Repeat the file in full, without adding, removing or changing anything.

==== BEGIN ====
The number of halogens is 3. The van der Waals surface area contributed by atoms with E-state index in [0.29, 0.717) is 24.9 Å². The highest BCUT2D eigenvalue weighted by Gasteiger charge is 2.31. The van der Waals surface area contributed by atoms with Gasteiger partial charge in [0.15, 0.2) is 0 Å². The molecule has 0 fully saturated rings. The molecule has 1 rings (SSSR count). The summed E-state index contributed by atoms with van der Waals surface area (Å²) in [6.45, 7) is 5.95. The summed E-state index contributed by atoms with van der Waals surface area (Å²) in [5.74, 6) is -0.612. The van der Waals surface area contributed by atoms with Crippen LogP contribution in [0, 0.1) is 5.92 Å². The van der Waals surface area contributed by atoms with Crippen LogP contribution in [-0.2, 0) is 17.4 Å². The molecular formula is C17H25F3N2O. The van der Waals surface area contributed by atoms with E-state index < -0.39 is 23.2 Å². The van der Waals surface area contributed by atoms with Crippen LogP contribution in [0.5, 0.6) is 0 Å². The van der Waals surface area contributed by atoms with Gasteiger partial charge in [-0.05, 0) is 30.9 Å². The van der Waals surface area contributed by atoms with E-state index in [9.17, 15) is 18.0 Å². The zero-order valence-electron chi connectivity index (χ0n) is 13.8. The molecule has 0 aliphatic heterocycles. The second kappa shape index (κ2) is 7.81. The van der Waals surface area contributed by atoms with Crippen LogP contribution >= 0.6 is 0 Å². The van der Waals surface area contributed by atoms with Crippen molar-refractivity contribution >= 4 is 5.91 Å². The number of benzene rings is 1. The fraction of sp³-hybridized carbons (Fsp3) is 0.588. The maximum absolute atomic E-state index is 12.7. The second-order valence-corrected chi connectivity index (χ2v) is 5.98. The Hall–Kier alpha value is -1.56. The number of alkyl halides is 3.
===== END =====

The number of halogens is 3. The van der Waals surface area contributed by atoms with E-state index in [0.29, 0.717) is 24.9 Å². The highest BCUT2D eigenvalue weighted by Gasteiger charge is 2.31. The van der Waals surface area contributed by atoms with Gasteiger partial charge in [0.15, 0.2) is 0 Å². The molecule has 0 fully saturated rings. The molecule has 1 rings (SSSR count). The summed E-state index contributed by atoms with van der Waals surface area (Å²) in [6.45, 7) is 5.95. The summed E-state index contributed by atoms with van der Waals surface area (Å²) in [5.74, 6) is -0.612. The van der Waals surface area contributed by atoms with Crippen LogP contribution in [0, 0.1) is 5.92 Å². The van der Waals surface area contributed by atoms with Crippen LogP contribution in [-0.2, 0) is 17.4 Å². The molecular formula is C17H25F3N2O. The van der Waals surface area contributed by atoms with E-state index < -0.39 is 23.2 Å². The van der Waals surface area contributed by atoms with Crippen LogP contribution in [0.5, 0.6) is 0 Å². The van der Waals surface area contributed by atoms with Gasteiger partial charge in [-0.05, 0) is 30.9 Å². The van der Waals surface area contributed by atoms with E-state index in [9.17, 15) is 18.0 Å². The zero-order valence-electron chi connectivity index (χ0n) is 13.8. The molecule has 0 aliphatic heterocycles. The second kappa shape index (κ2) is 7.81. The van der Waals surface area contributed by atoms with Crippen LogP contribution >= 0.6 is 0 Å². The van der Waals surface area contributed by atoms with Crippen molar-refractivity contribution >= 4 is 5.91 Å². The number of benzene rings is 1. The fraction of sp³-hybridized carbons (Fsp3) is 0.588. The maximum absolute atomic E-state index is 12.7. The second-order valence-corrected chi connectivity index (χ2v) is 5.98. The Hall–Kier alpha value is -1.56. The number of alkyl halides is 3.